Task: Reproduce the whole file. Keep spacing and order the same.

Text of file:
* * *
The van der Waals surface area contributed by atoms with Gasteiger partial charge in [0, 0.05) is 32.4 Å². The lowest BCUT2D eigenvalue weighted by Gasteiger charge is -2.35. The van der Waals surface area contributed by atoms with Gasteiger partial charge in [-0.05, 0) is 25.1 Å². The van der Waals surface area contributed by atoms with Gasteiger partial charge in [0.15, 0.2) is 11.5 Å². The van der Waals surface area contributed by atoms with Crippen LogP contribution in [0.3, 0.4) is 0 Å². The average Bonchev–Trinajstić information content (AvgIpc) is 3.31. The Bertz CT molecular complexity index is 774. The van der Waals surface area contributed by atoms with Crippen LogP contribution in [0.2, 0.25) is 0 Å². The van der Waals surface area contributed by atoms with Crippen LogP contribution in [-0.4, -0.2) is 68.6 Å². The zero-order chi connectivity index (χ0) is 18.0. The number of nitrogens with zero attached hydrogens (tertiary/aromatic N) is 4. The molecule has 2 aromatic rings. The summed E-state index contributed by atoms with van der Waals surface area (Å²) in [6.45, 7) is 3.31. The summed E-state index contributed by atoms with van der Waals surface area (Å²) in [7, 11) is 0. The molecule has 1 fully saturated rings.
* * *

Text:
The van der Waals surface area contributed by atoms with Gasteiger partial charge in [0, 0.05) is 32.4 Å². The lowest BCUT2D eigenvalue weighted by Gasteiger charge is -2.35. The van der Waals surface area contributed by atoms with Gasteiger partial charge in [-0.05, 0) is 25.1 Å². The van der Waals surface area contributed by atoms with Gasteiger partial charge in [0.15, 0.2) is 11.5 Å². The van der Waals surface area contributed by atoms with Crippen LogP contribution in [0.3, 0.4) is 0 Å². The average Bonchev–Trinajstić information content (AvgIpc) is 3.31. The Bertz CT molecular complexity index is 774. The van der Waals surface area contributed by atoms with Crippen LogP contribution in [0.2, 0.25) is 0 Å². The van der Waals surface area contributed by atoms with Crippen LogP contribution in [-0.4, -0.2) is 68.6 Å². The zero-order chi connectivity index (χ0) is 18.0. The number of nitrogens with zero attached hydrogens (tertiary/aromatic N) is 4. The molecule has 2 aromatic rings. The summed E-state index contributed by atoms with van der Waals surface area (Å²) in [6.45, 7) is 3.31. The summed E-state index contributed by atoms with van der Waals surface area (Å²) in [7, 11) is 0. The molecule has 1 fully saturated rings.